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Probation, Parole & Supervision Having problems (or need info) with Probation, Parole or Community Corrections & Supervision?? Lets talk about it here.

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  #1  
Old 01-07-2018, 09:57 PM
G_Edward_2nd G_Edward_2nd is offline
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Default Trying to help a friend prepare

Seeking advice from Kentucky.

I have a very close friend who was picked a little more than a week ago. Five charges, all 1st degree felonies, all 1st offenses. I bonded them out as quickly as I could as soon as I learned what happened. I spoke to some attorney friends and have studied a little online. My attorney friends have mostly the same opinion. Five 1st degree felonies, no victims, all 1st offenses; probably going to be probation (no guarantee, but a decent probability).

When I picked her up and she had been given time to calm down, I explained what was probably going to happen. I made a list of things she needed to prepare for and things she could begin doing proactively to demonstrate her willingness to play ball and help ensure probation and get on the good side of this immediately.

1. Get a real "punch a clock" job right away you can walk to. (She's a brand ambassador/handing out leaflets at events type and travels out of state fairly often for events for several different agencies and that kind of job probably won't work for the PO. Also, she was picked up in a car she bought over the summer but didn't register with no license and no insurance)

2. Find a place to live where a PO can show up any day of the week without any (or little) notice and find you there and be able to talk to the people you live with if there are any. Probation is probably going to last at least a year and maybe more. So find a place you know you can stay at for at least that long. (She's currently, by definition, homeless. Known her for more than two years and she's never had a place and lives on the kindness of others letting her stay here and there for a few weeks at a time)

3. Immediately call drug counselling and go or, at the very least, find a weekly narc-anon meeting to attend and document it.

4. Identify the "Who, What, Where" in your life that can get you back in trouble or get you near trouble and avoid them.

5. Probation isn't a vacation. It's jail on the outside. Life as you knew it is effectively over and you need to quickly set yourself up for success. One violation, one time in the wrong place in the wrong time, and you may find yourself back in jail for the duration of your sentence. (When I said this to her, she replied, "Then why is everyone telling me that I'm going to be okay??" I told her she'll be okay because she won't be in jail but most of what she has known as her life of the past is going to have to be different if she gets probation)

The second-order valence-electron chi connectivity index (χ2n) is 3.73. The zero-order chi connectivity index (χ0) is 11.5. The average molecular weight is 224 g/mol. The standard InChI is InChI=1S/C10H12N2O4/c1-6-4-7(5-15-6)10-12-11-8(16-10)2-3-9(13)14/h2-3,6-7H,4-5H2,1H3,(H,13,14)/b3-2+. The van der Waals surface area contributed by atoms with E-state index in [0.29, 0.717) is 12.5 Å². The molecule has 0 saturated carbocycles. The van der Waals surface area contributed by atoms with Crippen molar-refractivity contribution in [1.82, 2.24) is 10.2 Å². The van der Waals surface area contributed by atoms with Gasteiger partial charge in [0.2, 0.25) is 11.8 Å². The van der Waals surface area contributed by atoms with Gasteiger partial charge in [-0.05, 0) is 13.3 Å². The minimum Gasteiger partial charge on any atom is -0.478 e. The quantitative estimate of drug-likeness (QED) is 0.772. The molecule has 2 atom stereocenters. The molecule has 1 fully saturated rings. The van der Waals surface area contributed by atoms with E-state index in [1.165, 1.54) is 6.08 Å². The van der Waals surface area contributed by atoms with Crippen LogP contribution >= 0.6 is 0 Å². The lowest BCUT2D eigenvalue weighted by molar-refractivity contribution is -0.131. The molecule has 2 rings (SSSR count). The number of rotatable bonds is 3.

Am I missing anything? Too much? Not enough? I really appreciate any advice you can give me to pass along. This person is important to me.
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Old 01-07-2018, 11:48 PM
GaReform GaReform is offline
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Quote:
Originally Posted by G_Edward_2nd View Post
Seeking advice from Kentucky.

I have a very close friend who was picked a little more than a week ago. Five charges, all 1st degree felonies, all 1st offenses. I bonded them out as quickly as I could as soon as I learned what happened. I spoke to some attorney friends and have studied a little online. My attorney friends have mostly the same opinion. Five 1st degree felonies, no victims, all 1st offenses; probably going to be probation (no guarantee, but a decent probability).

When I picked her up and she had been given time to calm down, I explained what was probably going to happen. I made a list of things she needed to prepare for and things she could begin doing proactively to demonstrate her willingness to play ball and help ensure probation and get on the good side of this immediately.